Amazon workers and union members in Spain, Germany, and the U.K. went on strike this Black Friday—one of the busiest shopping days of the year for the retail giant—to protest for better pay and improved conditions at the company’s warehouses, which have previously been described by U.K. and U.S. officials as some of the most dangerous places to work in their respective countries.
An Amazon spokesperson disputed reports of European protests in an email to Gizmodo, describing its operations in the region Friday as “business as usual” and adding that no delivery schedules would be interrupted.
“Self-interested critics have a vested interest in spreading misinformation about Amazon, but the facts tell a different story,” the spokesperson wrote.
Trade union GMB organized hundreds of protestors across the U.K in demonstrations planned for today and Cyber Monday, a union spokesperson told Business Insider. Several union officials and local politicians tweeted about photos of union members and Amazon employees sportings signs that read “We are not robots.” Strikers in Spain staged a similar effort outside an Amazon pop-up location in Madrid.
“Workers are breaking bones, being knocked unconscious and being taken away in ambulances. Amazon has spent a fortune on fluffy adverts saying what a great place it is to work. Why not spend the money making their warehouses less dangerous places to work?”
Last year, Amazon’s Rugeley, England center has been dubbed “one of the most dangerous places to work in Britain” by GMB union officials, according to a BBC report that cited multiple incidents of electrical shock and trauma between 2015 and 2017. At least one pregnant employee was purportedly required to stand for upwards of 10 hours per day or risk reassignment. Another report found that U.K. Amazon warehouse employees faced such brutal work paces that they allegedly peed in bottles to keep from falling behind.
In the past three years alone, ambulances were called out to amazon’s U.K. locations roughly 600 times, according to a 2018 Guardian investigation. An Amazon spokesperson at the time argued this data failed to suggest unsafe working conditions and insisted that—according to the U.K.’s Health and Safety Executive’s method of injury reporting—the company actually experienced 43 percent fewer employee injuries on average compared to similar companies in the region.
In Germany, workers coordinated by the trade union Ver.di plan to continue striking through the weekend and possibly into Tuesday. Per Business Insider’s report, more than 2,200 strikers joined the protest, with employees walking out from distribution centers in Leipzig, Bad Hersfeld, Koblenz, Rheinberg, Werne, and Graben, affecting just shy of half the country’s total warehouses. While Amazon recently raised minimum wage rates in the U.K. and America, unions in Germany have been trying to negotiate a collective wage agreement with Amazon for the better part of the last decade. The retail giant has repeatedly rebuffed their efforts.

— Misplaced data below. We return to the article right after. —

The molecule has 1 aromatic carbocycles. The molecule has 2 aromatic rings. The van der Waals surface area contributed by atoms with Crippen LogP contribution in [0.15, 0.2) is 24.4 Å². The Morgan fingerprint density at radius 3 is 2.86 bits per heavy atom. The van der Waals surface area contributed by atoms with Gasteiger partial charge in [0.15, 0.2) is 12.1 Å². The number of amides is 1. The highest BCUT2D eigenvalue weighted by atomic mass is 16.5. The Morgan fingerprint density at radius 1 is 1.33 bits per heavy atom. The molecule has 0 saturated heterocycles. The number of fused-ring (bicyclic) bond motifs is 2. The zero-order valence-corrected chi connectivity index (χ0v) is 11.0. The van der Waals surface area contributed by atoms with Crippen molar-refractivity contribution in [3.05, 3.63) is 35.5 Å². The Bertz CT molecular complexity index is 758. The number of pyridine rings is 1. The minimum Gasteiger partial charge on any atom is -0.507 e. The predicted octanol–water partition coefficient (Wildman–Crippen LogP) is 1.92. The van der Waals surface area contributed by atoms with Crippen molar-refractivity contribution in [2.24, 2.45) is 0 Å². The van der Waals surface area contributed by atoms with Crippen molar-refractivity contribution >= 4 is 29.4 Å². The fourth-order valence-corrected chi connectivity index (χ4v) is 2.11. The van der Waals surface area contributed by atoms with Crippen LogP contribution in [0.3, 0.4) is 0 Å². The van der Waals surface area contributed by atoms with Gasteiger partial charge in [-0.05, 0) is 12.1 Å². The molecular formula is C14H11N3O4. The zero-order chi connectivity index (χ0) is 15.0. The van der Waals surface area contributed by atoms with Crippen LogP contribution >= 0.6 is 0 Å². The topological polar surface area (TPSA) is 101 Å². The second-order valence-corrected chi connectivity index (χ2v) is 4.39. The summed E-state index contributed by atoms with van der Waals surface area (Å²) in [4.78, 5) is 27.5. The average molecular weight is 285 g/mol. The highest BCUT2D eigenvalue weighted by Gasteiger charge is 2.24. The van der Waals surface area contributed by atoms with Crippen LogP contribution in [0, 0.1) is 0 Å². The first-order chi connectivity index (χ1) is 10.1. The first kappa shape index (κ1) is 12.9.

“[Amazon] keeps claiming what a great, transparent employer you are. But basic rights are withheld from employees and everyday life at Amazon consists of rush and extreme pressure,” a representative for Ver.di, Orhan Arkman, told Forbes.
In its statement to Gizmodo, Amazon flatly refuted any claims from striking workers and union members that its treatment of employees is anything less than creditable.
“The truth is that Amazon already offers industry-leading pay, comprehensive benefits, as well as a safe, modern working environment. These groups are conjuring misinformation to work in their favor, when in fact we already offer the things they claim to be fighting for,” a spokesperson said.
However, company documents recently leaked to Gizmodo detail similarly harsh conditions in one of Amazon’s stateside distribution centers too. Injury rates at the company’s Staten Island fulfillment center are over three times the industry’s average according to internal records. Earlier this year, Amazon employees at Amazon’s Shakopee, Minnesota location planned a strike protesting related grievances for Prime Day, the company’s profitable and entirely arbitrary holiday. And in 2018, landed Amazon’s warehouses on the National Council for Occupational Safety and Health’s “dirty dozen” list of the most dangerous places to work in America.